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Liberty Guards Can’t Miss The Point

The Liberty are 9-6 and sitting pretty in third place, mere percentage points behind Connecticut and just one game behind East-leading Indiana heading into Tuesday night’s game. The ladies stomped over Tulsa on Sunday, even limiting the Shock to just six points in the third quarter, and are playing perhaps their best basketball of the season. Why then, with everything gelling so well, am I worried?

Well, that’s just what I do. You know, for argument’s sake, to play devil’s advocate, to rain on the parade. Yes, I’m loving every minute of Cappie Pondexter’s dominance and the emergence of Essence Carson and Kia Vaughn as star players in the league (I’m feeling the Rutgers love), but there are still a couple of areas of concern with the team.

I don’t doubt her big-play ability whatsoever, but something just doesn’t seem right with Leilani Mitchell. She has admirably battled through nagging back pains all season long and at times has shown why she was named the league’s most improved player last year. Still, Lil-lani seems a little off of late.

Let’s look at her numbers. During the 2010 campaign, Mitchell led the WNBA with a blistering 48.6 percent from the 3-point line and finished with the second most 3-pointers made. Her 9.3 scoring average was third-best on the Liberty.

This year, Mitchell has converted on 15 of her trifecta attempts for 32 percent. In comparison, the league leader (Sparks’ Jenna O’Hea) is shooting 59 percent from beyond the arc, while Indiana’s Katie Douglas has nailed 35 of her bombs to lead the WNBA. Mitchell’s total scoring is down as well – she’s averaging 5.2 points.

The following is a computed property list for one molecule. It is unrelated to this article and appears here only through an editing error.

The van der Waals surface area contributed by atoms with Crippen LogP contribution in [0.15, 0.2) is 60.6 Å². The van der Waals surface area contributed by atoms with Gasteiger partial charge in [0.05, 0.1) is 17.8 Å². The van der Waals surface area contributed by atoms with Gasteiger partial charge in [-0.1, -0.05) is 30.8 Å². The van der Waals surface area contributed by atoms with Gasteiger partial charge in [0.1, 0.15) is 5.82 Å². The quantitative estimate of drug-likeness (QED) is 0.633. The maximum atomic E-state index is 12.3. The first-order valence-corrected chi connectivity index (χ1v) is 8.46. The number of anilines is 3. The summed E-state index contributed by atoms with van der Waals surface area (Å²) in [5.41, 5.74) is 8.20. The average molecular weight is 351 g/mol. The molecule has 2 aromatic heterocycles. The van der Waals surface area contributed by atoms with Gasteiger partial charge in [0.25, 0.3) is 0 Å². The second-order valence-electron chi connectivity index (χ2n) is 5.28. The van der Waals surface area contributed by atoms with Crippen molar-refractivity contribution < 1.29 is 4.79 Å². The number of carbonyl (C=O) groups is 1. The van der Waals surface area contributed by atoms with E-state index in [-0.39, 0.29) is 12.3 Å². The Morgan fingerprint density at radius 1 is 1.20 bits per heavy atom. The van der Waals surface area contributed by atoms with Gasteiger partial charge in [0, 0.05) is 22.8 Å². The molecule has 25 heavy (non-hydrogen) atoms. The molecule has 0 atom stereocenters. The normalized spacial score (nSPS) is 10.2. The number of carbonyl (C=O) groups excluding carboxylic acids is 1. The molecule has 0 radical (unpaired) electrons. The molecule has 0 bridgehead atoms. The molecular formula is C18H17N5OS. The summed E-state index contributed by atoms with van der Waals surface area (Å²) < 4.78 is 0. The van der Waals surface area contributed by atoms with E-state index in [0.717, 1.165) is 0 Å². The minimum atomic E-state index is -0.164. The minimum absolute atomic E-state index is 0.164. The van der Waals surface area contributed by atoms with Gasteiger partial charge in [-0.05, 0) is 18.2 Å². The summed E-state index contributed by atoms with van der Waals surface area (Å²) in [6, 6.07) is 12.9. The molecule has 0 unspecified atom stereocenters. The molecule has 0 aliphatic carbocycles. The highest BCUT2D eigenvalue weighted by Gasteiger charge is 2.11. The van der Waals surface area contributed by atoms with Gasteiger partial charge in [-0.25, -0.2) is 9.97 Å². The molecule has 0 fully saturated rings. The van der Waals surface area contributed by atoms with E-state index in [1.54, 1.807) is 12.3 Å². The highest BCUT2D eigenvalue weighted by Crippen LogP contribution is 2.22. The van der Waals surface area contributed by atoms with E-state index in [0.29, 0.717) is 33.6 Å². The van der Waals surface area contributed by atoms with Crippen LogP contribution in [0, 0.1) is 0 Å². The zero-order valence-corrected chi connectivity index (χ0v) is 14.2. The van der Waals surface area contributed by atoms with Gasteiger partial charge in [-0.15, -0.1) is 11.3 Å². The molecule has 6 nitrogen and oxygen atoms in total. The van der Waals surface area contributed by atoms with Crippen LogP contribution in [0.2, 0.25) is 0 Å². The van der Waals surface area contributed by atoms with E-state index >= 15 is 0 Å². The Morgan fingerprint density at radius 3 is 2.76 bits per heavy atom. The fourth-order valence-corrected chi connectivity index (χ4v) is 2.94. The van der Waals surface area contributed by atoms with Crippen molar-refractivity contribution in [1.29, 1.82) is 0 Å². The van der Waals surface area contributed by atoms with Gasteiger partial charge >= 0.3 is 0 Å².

Against Tulsa on Sunday, Mitchell played just 16 minutes – the lowest since she joined the starting lineup June 17. She might have earned a rest because New York won in blowout fashion, but Mitchell still didn’t take a single shot or score a point. Again, I might be playing devil’s advocate on another good Liberty season, but Mitchell’s stats leads one to guess that those back pains may be lingering just a bit.

Mitchell, whose small stature and large heart make her a fan favorite, is a prime time player who runs the floor with ease and command. Her value on the court is immeasurable – she frees up Pondexter and can spot shooters on the wing with an eagle’s eye. Now just imagine how unstoppable the Libs can be when she’s 100 percent.

While Pondexter can move from the two-guard spot and run the point effectively, the Liberty are best suited when she’s lined up as their shooter. Pondexter’s scoring and efficiency numbers skyrocketed when Mitchell took over as the starting point guard and now Cappie is one of the leading contenders for WNBA MVP.

That brings us to the Liberty’s next point guard, rookie Sydney Colson. Syd the Whiz Kid is proving that she will play a vital role down the stretch and she is quickly developing a fanbase whose cheers resonate throughout the Prudential Center. Colson doesn’t have flashy numbers like Pondexter or Mitchell, but her ability to control tempo is why she’s getting good minutes.

The key, however, to Colson will be her consistency. We’ve seen her fall out of favor in a flash (July 10 vs. Chicago) and then come through when needed the most (17 minutes and five points against the Shock on Sunday). New York will rely on Colson to back up the starters as the team pushes forward for the playoffs, so it’s imperative that she’s always on her A-game. Plus, The Rock sounds so much more lively when the Whiz Kid’s crew is rooting her on.

So this brings me to my bottom line: the Liberty are playing extremely well right now, they just can’t lose focus. And the most crucial spot needed to keep New York moving forward is the position played by Mitchell, Colson and on occasion Pondexter.

That’s the point.

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